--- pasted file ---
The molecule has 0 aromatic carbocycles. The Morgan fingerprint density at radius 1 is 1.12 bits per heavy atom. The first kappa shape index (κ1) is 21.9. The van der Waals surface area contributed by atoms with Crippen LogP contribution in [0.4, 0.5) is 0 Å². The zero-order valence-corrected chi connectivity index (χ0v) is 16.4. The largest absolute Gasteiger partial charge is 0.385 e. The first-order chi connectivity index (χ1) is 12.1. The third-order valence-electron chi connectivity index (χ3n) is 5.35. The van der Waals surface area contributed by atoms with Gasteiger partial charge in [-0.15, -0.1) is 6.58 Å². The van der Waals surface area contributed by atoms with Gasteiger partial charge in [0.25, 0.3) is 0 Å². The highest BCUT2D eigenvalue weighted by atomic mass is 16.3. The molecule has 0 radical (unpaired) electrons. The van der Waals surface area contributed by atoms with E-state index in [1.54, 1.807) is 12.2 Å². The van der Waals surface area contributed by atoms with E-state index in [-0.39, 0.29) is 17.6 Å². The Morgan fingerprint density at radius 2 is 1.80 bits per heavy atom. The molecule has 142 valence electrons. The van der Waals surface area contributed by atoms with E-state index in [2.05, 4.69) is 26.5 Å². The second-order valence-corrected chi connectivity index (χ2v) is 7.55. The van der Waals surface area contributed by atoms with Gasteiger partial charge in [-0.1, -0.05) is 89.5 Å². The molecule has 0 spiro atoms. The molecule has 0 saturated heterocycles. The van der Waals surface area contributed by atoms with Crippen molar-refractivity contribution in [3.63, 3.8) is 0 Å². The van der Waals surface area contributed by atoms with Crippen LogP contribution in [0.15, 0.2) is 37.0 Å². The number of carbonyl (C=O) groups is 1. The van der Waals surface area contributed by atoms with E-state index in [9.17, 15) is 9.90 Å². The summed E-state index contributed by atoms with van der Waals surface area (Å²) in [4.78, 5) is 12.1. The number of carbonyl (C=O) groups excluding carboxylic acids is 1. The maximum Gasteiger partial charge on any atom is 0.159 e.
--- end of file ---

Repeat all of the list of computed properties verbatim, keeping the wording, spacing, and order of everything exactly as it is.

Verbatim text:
The molecule has 0 aromatic carbocycles. The Morgan fingerprint density at radius 1 is 1.12 bits per heavy atom. The first kappa shape index (κ1) is 21.9. The van der Waals surface area contributed by atoms with Crippen LogP contribution in [0.4, 0.5) is 0 Å². The zero-order valence-corrected chi connectivity index (χ0v) is 16.4. The largest absolute Gasteiger partial charge is 0.385 e. The first-order chi connectivity index (χ1) is 12.1. The third-order valence-electron chi connectivity index (χ3n) is 5.35. The van der Waals surface area contributed by atoms with Gasteiger partial charge in [-0.15, -0.1) is 6.58 Å². The van der Waals surface area contributed by atoms with Gasteiger partial charge in [0.25, 0.3) is 0 Å². The highest BCUT2D eigenvalue weighted by atomic mass is 16.3. The molecule has 0 radical (unpaired) electrons. The van der Waals surface area contributed by atoms with E-state index in [1.54, 1.807) is 12.2 Å². The van der Waals surface area contributed by atoms with E-state index in [-0.39, 0.29) is 17.6 Å². The Morgan fingerprint density at radius 2 is 1.80 bits per heavy atom. The molecule has 142 valence electrons. The van der Waals surface area contributed by atoms with E-state index in [2.05, 4.69) is 26.5 Å². The second-order valence-corrected chi connectivity index (χ2v) is 7.55. The van der Waals surface area contributed by atoms with Gasteiger partial charge in [-0.1, -0.05) is 89.5 Å². The molecule has 0 spiro atoms. The molecule has 0 saturated heterocycles. The van der Waals surface area contributed by atoms with Crippen molar-refractivity contribution in [3.63, 3.8) is 0 Å². The van der Waals surface area contributed by atoms with Crippen LogP contribution in [0.15, 0.2) is 37.0 Å². The number of carbonyl (C=O) groups is 1. The van der Waals surface area contributed by atoms with E-state index in [9.17, 15) is 9.90 Å². The summed E-state index contributed by atoms with van der Waals surface area (Å²) in [4.78, 5) is 12.1. The number of carbonyl (C=O) groups excluding carboxylic acids is 1. The maximum Gasteiger partial charge on any atom is 0.159 e.